Alaska travel notes – 1

Your faithful correspondent is writing to you from his stateroom on the Island Princess, in port at Ketchikan, soon to be en route to Juneau. On board internet access is expensive, slow, and metered. So my reports to you will be composed offline and uploaded intermittently.

Our story to date:

We had quite a long day on Wednesday, getting up at 4:00 a.m. to take the shuttle from the San Francisco Airport Marriott to the airport for our 7:00 flight. We flew San Francisco to Portland on an Alaska Airlines 737, and then Portland to Vancouver on a Horizon Air puddle jumper. We went through customs at Vancouver and took the charter bus to the port at Canada Place. There we went though customs again, putting us back in U.S. jurisdiction. Must be among the shortest international trips on record, but one made by a lot of people. We then went through security again before IslPr boarding the ship. The Princes security people in Vancouver could provide the TSA folks some lessons in friendliness!

After boarding we got lunch in the buffet, took a nap given our early morning, and went up to one of the upper decks and enjoyed the Vancouver skyline as the ship got ready to set sail. We went down to dinner at our assigned early seating and met our table mates. I certainly wouldn't want to characterize them, by any means, but if I were to do so, which I wouldn't, I would use the word "boorish." Fortunately we were able to switch to Anytime Dining.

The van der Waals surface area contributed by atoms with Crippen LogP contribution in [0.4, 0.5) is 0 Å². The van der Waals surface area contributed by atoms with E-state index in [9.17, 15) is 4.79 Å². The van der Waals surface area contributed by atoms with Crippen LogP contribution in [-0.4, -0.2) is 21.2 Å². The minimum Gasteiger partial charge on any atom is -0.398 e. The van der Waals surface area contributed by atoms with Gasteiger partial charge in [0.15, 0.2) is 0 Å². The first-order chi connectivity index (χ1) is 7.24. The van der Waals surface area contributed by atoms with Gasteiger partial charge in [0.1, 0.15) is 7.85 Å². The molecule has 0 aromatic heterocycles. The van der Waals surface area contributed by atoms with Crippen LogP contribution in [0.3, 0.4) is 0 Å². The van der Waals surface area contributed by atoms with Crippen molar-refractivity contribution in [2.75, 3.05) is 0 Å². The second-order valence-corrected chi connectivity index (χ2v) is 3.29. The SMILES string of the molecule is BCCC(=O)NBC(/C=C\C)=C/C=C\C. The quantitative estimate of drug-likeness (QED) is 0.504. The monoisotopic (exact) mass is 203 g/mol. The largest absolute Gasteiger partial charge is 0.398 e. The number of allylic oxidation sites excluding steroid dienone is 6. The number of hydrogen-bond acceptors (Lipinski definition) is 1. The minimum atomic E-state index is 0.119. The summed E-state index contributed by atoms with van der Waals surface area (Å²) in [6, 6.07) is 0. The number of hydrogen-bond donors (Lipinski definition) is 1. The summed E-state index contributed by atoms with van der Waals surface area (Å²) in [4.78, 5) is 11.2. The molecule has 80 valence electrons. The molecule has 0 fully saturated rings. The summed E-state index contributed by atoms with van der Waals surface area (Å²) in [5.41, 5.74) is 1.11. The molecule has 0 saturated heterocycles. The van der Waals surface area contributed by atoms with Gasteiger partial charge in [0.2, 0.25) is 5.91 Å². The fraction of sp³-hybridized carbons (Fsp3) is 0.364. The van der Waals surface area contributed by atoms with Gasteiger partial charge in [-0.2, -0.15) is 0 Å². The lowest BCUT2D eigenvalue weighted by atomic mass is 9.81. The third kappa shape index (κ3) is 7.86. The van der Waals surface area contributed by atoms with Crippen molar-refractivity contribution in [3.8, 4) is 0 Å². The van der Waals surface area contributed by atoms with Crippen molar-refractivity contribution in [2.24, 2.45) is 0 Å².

Thursday was a relaxing day at sea, where we slept in, caught our breath, and watched our shoulders lower. Thursday afternoon we attended a wine tasting at which we discovered that the dining room staff are also entertainers. Thursday dinner was at the Bayou Cafe & Steakhouse, one of the two premium restaurants on board. Marvelous. More on that below.

Today at Ketchikan was an interesting experience. A town very much a part of Alaska's history is today all about tourism. Lots of shops selling everything from souvenirs to necessities one might have forgotten to expensive jewelry. Three ships in port all at once! But then the town has always been about commerce. It's just that it used to be about logging and salmon fishing. Only the nature of the commerce has changed.

Random thoughts:

  • Princess, more than the other cruises we've taken, is about selling you stuff. Whether that be merchandise, a wine tasting, or dinner in one of the premium dining rooms.
  • As a newer ship the Island Princess is more stable that other, older ships we've been on. Wednesday night I hardly knew we were at sea.
  • There is a tendency to want to tip, but these days tipping is automatic and added to your total bill. The service is very good and friendly, nonetheless.
  • I was surprised to see so many people flout the dress code on formal night. And impressed at how great those who didn't looked. (And "flout" is the correct term here, right Pobble? 🙂 )
  • It's a wonderful experience to have a delicious Cajun meal, feel the pulse of the engines beneath you, watch the ocean go past, and see the joggers run by on the deck.
  • There's a perception, one I've had at least, that Alaska Cruises are primarily taken by the retired set. If that ever were true, it's not so today. While there's plenty of 65-plus folks on board, there are lots of young couple and some families, along with every age in between. And lots of different nationalities as well, as one would expect on a cruise like this.
  • Whether it's compliance with the Americans with Disabilities Act, or just the recognition that it's good business, the needs of those with mobility problems are being addressed. I've seen both wheelchairs and motorized scooters on board. Don't think you would have seen that ten years ago. The shore excursion listings are flagged appropriately as well.

That's it for now. Next report whenever it happens.


One Comment on “Alaska travel notes – 1”

  1. Boston Pobble says:

    “Flout” is right indeed. 😀 welcome to Alaska!


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